My previous review on Pagan Christianity?: Exploring the Roots of Our Church Practices highlighted the need for works like this to be aware of the cultural context of the historical period involved before making any judgement. One of the mistakes in which ‘Pagan Christianity’ made is to draw conclusion on the effect of the revivalist movement in the 18-19th century America without providing a balanced view. Viola mentioned in ‘Pagan Christianity’ that ‘Frontier-revivalist’ movement has contributed to the emergence and acceptance of individualism within the church. In his own words, ‘the goal of the Frontier-Revivalists was to bring individual sinners to an individual decision for an individualistic faith. As a result, the goal of the early church – the mutual edification and every-member functioning to corporately manifest Jesus Christ before principalities and powers – was altogether lost.’
Firstly, I am not sure if the early church has a single goal of mutual edification, or in fact there is more to a church than merely corporately manifesting Christ before principalities and powers. Secondly, it was the Reformation and then the emergence of Enlightenment and America Independence which set cultural context in which these revivals occurred. The churches in America by the time of Finney were under tremendous challenge from various ‘secular forces’, namely Enlightenment philosophies (some of which later were grouped and generalised as secularism) and were losing their members. Influenced by the need to find an identity after the American Independence, believers embraced the new American ‘popular democracy’, fuelled by an Enlightenment sentiment of appeals to self-evident truths, inalienable rights, and equal creation of all.1 If there were ‘principalities’, they were colonists, who were no more. Meanwhile, they have already accepted the Reformation belief which call each individual to come to salvation by personal faith. The very reason revivalism thrived during that period of time is due to its ability to relate to the people at that time. Finney’s methodology, for example, is the very language that Enlightenment thoughts speak – mechanistic, purposeful and causal. If there were laws governing the physical world, as demonstrated by Newton, there will be ways which governs the making of revival. As much as the means of revivalism – or man-made methods used to create revivals – is questionable, its motive, and subsequently success in engaging a whole generation of Americans to the matters of faith, should not be overlooked. Instead of seeing the revivalist’s method as overwhelmingly pagan, perhaps we could also see it as a form of contextualisation suited for the ‘mission field’ of a new Enlightenment-infested, individualistic age. 1. Noll, M.A. (1992) A History of Christianity in the United States and Canada (Grand Rapids: Eerdmans), 148.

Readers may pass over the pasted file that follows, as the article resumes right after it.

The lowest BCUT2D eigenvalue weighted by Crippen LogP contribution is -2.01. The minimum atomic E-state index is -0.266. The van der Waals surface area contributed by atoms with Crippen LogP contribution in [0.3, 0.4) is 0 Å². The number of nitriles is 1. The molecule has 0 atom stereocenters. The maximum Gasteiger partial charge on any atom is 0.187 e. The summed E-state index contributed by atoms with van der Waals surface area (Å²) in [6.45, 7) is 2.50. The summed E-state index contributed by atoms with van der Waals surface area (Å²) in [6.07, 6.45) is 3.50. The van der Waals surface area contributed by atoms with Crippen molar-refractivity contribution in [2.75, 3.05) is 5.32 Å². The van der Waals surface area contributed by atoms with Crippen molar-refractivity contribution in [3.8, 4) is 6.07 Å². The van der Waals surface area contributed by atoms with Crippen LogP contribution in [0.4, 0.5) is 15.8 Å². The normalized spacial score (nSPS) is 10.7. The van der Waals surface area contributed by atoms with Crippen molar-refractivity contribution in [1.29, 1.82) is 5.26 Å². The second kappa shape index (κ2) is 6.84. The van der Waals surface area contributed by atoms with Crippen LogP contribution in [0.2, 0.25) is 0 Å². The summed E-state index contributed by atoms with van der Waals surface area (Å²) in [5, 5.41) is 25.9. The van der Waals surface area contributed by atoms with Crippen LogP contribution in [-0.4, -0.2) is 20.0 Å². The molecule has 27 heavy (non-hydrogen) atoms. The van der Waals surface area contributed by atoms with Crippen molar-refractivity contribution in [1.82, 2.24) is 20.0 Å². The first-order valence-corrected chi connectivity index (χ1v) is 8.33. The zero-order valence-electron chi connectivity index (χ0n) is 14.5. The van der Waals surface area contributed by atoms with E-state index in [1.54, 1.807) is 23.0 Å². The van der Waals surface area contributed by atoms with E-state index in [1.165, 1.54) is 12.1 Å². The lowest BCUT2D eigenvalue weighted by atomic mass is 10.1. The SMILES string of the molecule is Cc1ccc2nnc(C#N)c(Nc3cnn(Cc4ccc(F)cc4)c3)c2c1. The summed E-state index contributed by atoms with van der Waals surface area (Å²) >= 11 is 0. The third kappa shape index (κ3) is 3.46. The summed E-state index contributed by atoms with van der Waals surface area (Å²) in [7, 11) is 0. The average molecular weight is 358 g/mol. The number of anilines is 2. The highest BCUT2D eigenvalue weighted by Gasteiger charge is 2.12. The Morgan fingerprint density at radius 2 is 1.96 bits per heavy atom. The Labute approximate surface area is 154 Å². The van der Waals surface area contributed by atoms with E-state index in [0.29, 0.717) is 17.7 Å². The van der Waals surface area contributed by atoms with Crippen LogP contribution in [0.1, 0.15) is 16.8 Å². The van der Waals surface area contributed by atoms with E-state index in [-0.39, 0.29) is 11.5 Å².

From my previous blog:
One of many books that I value highly is ‘Made to Stick’ by Chip and Dan Heath. You can find its excerpts here. They were also interviewed in the 2009 Global Leadership Summit organized by Willow Creek Community Church.
Their idea matches the format of the Revivalists in the nineteenth century America, where concreteness, emotion, stories and to a certain extent, unexpectedness played a part in shaping the ‘new measures’ of revivalism. A particular case would be Lorenzo ‘Crazy’ Dow who delights in unexpectedness. Applied to preaching, this can be used to distinguish a revivalist from an ‘old school’ (as per Finney’s definition) preacher. Today, such difference is evident between charismatic preacher and his more conservative counterparts.